Ammad hails from Vancouver, Canada. Again he is a Street Photographer. His photos are not only from Canada as you will see, as he is lucky enough to travel. Obviously there are a lot more shots on his Flickr Photostream, and I would recommend you stop by there and look through.
All the photos in this post were taken by Ammad and are copyrighted to him. © Ammad Canon
I had never seen an image like this before. I was aware that Muslims wash their feet before prayer, but hadn’t thought about communal areas for this purpose in Muslim countries. This is just a normal everyday image to so many people, but was an eye opener for me and has placed another piece of knowledge in my mind of other religions and cultures. The image impresses on me how things we take for granted or see everyday, may be so unusual to others.
What I like about this shot is you get a shot of both the couple one side of the window and Ammad taking the shot. Usually we get either the people in the window or sometimes the photographers reflection, but in this one it’s more like an overlay. You can refocus your eyes and see either the couple or Ammad. Tweaking the vibrancy when editing could bring out the couple or Ammad, but not doing so in this instance has given us this great image.
Well most of us have been here, where somebody doesn’t want their photograph taken, but not usually so aggressively. What amazes me is the guy is so aggressive to Ammad, yet he uses a public place, blocking access to communal facilities and maybe filling peoples ears with sounds they don’t want to hear. He then expects passers by to give him their hard earned money. I have to wonder what his attitude to people who give him money is. A very aggressive but thought provoking image.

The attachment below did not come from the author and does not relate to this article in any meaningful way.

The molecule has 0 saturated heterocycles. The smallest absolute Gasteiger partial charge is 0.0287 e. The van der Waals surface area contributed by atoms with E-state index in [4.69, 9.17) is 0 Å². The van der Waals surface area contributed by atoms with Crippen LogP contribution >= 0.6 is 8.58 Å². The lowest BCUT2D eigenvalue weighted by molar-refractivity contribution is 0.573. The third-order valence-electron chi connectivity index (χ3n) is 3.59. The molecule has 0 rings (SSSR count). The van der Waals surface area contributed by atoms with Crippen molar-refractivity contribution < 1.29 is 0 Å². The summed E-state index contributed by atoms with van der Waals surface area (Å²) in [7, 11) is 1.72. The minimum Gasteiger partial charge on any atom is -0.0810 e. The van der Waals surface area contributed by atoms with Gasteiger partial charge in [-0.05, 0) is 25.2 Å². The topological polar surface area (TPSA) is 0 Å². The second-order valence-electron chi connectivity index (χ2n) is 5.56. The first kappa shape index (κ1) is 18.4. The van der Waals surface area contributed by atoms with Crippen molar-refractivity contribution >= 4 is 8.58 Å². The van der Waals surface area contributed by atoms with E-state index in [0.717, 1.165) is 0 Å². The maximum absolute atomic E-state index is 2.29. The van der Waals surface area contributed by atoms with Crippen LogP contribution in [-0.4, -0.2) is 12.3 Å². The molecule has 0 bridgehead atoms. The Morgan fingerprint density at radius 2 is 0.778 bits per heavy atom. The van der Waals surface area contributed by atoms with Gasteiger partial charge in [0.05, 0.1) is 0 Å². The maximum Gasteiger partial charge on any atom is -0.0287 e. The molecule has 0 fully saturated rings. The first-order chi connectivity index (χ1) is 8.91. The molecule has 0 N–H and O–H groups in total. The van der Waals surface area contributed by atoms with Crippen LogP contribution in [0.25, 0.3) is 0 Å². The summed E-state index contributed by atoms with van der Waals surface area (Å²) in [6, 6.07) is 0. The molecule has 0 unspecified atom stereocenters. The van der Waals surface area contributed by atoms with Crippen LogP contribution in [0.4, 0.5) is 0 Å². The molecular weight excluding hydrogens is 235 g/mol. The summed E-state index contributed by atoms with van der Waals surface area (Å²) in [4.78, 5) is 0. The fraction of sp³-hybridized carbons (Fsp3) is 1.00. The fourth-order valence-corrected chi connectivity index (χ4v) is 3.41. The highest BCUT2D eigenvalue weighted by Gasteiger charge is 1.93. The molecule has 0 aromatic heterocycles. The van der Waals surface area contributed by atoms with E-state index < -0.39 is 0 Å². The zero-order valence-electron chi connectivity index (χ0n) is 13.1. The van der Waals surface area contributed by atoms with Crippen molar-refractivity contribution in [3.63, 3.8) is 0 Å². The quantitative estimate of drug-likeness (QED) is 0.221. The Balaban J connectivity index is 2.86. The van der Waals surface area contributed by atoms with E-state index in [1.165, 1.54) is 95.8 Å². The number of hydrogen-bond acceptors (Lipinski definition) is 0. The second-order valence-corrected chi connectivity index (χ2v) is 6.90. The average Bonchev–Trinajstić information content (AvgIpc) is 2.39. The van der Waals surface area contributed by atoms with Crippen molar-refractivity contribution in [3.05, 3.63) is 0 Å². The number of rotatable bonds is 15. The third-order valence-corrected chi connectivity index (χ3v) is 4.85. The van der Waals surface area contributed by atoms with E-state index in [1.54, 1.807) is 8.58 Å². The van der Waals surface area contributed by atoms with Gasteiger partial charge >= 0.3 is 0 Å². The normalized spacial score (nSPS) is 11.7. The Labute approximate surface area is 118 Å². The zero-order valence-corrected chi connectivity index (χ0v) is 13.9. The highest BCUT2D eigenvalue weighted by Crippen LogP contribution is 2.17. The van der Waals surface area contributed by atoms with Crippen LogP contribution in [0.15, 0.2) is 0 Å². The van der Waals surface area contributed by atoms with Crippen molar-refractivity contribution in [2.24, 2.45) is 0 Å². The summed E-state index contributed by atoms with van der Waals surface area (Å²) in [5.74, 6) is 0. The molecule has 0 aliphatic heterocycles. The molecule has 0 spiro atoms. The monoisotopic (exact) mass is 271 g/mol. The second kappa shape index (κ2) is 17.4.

This is a lovely image. Focusing on the player, but with the open piano in the foreground leads your eye into him. So much more detail and interest than if the cover was down. It makes me wonder if he is playing the piano or tuning it. Although similar they are different skills, and that is even recognised by someone like me who is tone deaf.
Ammad has titled this to focus on the guy in the forefront. It takes you straight to him, then you look through the arcade with the pillars directing your eyes into the distance, where you see others walking or using their phone. I really like images that take you into the distance, so maybe that is why I like this so much.
Ha. Ha, Ha. Is the first thing to come to mind when seeing this shot. We can all get into some weird positions to get a shot, and also capture others doing so, but this girl really seems to know the angle she wants. Not concerned by passers by or anything else, even Ammad taking the shot of her. Saying that, she must be a gymnast or contortionist to get in this position. I think I’ll stick to just kneeling!